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AFC - Match Report
match report 1925-26 fixture list
Scottish Cup Quarter Final Replay 
10/03/1926
 
Aberdeen 3 - 0 Third Lanark
Kick Off:  3:45 PM   Doolan, Own Goal, Smith.        
Attendance: 11,591
Venue: Pittodrie Stadium, Aberdeen
Aberdeen for Scottish Cup Semi-Final. Third Lanark Ousted.
Aberdeen had a decisive victory by three clear goals in the match against Third Lanark, in the replay in the forth round of the Scottish Cup at Pittodrie Park yesterday. Everything favoured Aberdeen in the first half, when all the goals were scored, for they played towards the east goal with a fresh north-westerly breeze and strong sunshine behind them. They soon found they had made no mistakes in placing Doolan in the centre-forward position, he scoring the opening goal with a fast grounder from 25 yards. This was a quarter of an hour from the start. Aberdeen continued the pressure, and it was not long before Smith had increased the lead, the same player subsequently driving into the corner of the net from a corner, Third Lanark in the second half played with greater vigour and determination, but found themselves opposed by a defence giving nothing away. Towards the close Reid, the Aberdeen right winger and Hilley, the Third Lanark left half-back, were ordered off the field for an unfortunate incident in which they figured. Aberdeen also finished without R. Bruce who had previously been carried off injured. The number who paid for admission was 11,591, and the divisible gate amounted to 448.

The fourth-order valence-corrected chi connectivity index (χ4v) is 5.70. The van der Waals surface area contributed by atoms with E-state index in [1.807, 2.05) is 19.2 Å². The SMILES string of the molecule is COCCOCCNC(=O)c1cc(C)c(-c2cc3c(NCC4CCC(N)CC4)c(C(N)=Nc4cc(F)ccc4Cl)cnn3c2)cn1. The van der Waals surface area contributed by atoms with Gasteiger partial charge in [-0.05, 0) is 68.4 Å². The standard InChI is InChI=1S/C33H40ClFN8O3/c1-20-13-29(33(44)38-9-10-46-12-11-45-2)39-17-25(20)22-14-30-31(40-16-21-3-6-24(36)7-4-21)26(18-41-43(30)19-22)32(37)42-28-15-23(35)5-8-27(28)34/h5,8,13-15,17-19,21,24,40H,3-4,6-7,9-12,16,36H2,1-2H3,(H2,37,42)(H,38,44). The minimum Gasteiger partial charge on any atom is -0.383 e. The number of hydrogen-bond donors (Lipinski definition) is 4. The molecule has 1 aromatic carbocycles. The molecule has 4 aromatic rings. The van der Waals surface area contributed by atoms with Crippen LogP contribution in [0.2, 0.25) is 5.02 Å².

Source: The Scotsman, 11th March 1926

 
For the third time in seven seasons, Aberdeen have qualified for the semi-final of the Scottish Cup competition.
At Pittodrie Park yesterday the Pittodrie team defeated Third Lanark in the replay of their fourth round tie by 3 goals to 0.